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View Poll Results: How would you rank the album on this scale?
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Very Good 12 38.71%
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Old 01-31-2011, 05:30 AM   #1 (permalink)
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Default Genesis - Selling England By The Pound (1973)

This thread is for discussin Genesis classic album Selling England By The Pound from 1973. It was homework in our Prog & Fusion Album Club in January 2011.

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Originally Posted by eric generic View Post
Genesis - Selling England by the Pound (1973)



we haven't tackled this yet have we?

from ABC&T Presents: Your Introduction to Prog
Quote:
Those who don't know prog probably knows Genesis as the rock band fronted by Phil Collins and they've certainly gained a bad rep over the years. However, there was a time when Genesis was one of the most exciting acts of the prog movement. Their songs rather than their skills as musicians took center stage and their musicality and songwriting skills coupled with then frontman Peter Gabriel's over the top on-stage theatrics earned them a following which has lasted and gained them fans to this day. Their efforts then now sit comfortably as some of the biggest influences on the genre. Their fifth album "Selling England by the Pound" is widely regarded as their top album and mixes progressive rock with pop accessibility for a powerful result. It is one of the most essential prog albums you can get your hands on.

Our Comments :
Anteater : I may not be English, but that doesn't change the fact that Selling England... is a majestic piece of work from start to finish.
Boo Boo : This is indeed their best work. The Cinema Show is their most beautiful song, the acoustic guitar harmonies alone could hook you, but the way they could pile on one goregeous melody after another is just astonishing.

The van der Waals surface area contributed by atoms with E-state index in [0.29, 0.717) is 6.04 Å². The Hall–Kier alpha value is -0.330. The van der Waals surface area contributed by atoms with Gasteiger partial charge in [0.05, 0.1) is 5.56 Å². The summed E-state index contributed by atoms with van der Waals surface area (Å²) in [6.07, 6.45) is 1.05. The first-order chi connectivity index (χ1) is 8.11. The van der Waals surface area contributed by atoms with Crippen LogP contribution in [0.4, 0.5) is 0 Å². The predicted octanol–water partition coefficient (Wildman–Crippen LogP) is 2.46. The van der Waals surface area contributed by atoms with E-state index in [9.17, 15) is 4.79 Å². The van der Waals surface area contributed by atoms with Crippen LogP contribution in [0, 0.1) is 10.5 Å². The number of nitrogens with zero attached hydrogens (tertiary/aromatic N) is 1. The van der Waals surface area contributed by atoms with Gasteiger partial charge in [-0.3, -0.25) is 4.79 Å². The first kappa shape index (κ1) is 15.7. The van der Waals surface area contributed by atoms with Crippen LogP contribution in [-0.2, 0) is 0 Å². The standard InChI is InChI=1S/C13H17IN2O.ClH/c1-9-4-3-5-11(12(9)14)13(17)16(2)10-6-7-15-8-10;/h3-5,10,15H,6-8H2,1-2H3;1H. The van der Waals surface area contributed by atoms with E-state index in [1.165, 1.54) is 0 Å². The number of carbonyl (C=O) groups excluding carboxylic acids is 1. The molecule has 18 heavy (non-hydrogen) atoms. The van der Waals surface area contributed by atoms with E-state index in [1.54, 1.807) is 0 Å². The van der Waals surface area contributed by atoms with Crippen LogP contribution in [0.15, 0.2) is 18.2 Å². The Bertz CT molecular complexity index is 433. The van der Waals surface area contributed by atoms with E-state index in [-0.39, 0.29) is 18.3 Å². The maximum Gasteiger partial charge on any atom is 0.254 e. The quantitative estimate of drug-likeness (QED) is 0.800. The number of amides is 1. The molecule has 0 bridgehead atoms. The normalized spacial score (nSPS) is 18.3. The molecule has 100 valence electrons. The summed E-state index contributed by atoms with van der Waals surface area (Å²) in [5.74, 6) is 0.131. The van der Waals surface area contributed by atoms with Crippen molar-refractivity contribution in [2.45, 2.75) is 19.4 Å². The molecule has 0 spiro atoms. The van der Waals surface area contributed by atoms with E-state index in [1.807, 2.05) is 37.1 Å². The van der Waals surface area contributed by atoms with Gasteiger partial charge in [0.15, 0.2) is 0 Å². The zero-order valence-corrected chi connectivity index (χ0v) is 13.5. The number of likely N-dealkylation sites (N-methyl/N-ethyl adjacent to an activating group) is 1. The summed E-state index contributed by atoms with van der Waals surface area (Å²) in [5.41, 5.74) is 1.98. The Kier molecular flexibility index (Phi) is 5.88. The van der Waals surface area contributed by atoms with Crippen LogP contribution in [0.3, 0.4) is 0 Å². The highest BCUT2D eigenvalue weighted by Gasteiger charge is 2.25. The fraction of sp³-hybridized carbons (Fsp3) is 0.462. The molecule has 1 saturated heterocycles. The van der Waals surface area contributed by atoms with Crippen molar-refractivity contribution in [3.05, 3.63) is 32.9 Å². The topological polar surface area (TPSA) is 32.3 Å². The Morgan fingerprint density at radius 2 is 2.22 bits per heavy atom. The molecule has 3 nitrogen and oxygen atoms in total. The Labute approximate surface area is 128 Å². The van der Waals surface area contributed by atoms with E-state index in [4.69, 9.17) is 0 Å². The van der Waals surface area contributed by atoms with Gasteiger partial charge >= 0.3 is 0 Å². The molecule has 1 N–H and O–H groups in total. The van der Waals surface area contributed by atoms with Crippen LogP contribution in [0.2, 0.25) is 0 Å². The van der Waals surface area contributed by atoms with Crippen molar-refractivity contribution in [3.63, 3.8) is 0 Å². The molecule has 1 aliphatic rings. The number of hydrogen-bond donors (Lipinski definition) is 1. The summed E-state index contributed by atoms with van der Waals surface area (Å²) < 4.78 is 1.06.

Comus : Along with Foxtrot this is one of the best examples of what progressive rock is all about. Highly recommended.
toretorden : Not one of my highest ranking prog records, but damn fine album all the same. Peter Gabriel is a weirdo.
So, whatcha think?
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Old 01-31-2011, 05:41 AM   #2 (permalink)
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I may have been trying to sell the album a bit in my quoted comment above. I'm really torn about Selling England By The Pound. Because it's such a classic, I've given it chance after chance over the last few years and I know much of it by heart now. Still, while I think some of the songs are very good, I fail to connect with the album as a whole.

My favourite song here is Fifth of Firth. I just love everything about it, it's brilliant, the piano, the guitar solo .. dissecting it, everything here sounds good. I'm also very fond of Dancing with the Moonlit Knight and the album's hit, I Know What I Like (In Your Wardrobe). Aside from the musicality, there are some very clever lyrics on the album.

However, I'm also having trouble with parts of the album, particularly songs like The Cinema Show or The Battle of Epping Forest. The first of these is touchey feely and the latter is whimsical and silly with Gabriel doing voices and characters. My problem is I don't think Peter Gabriel manages to do either in a way that I think is charming at all. His voice is slightly grating and on tracks like these, I feel Genesis just reaches some level of pretentiousness that I find hard to like.

It makes it very hard for me to rank the album because I either love it or I don't like it, but the fact is I do return to it ever so often. It would land somewhere between a good and very good, I think. Those who have visited progarchives may have registered that this album was for a long time knifing with Yes' Close to the Edge for the position of #1 prog album ever made. For me, it's as clear as a sunny day. The moments of brilliance on Selling England, while very nice, do not come close to the beauty and musical genius of Close to the Edge!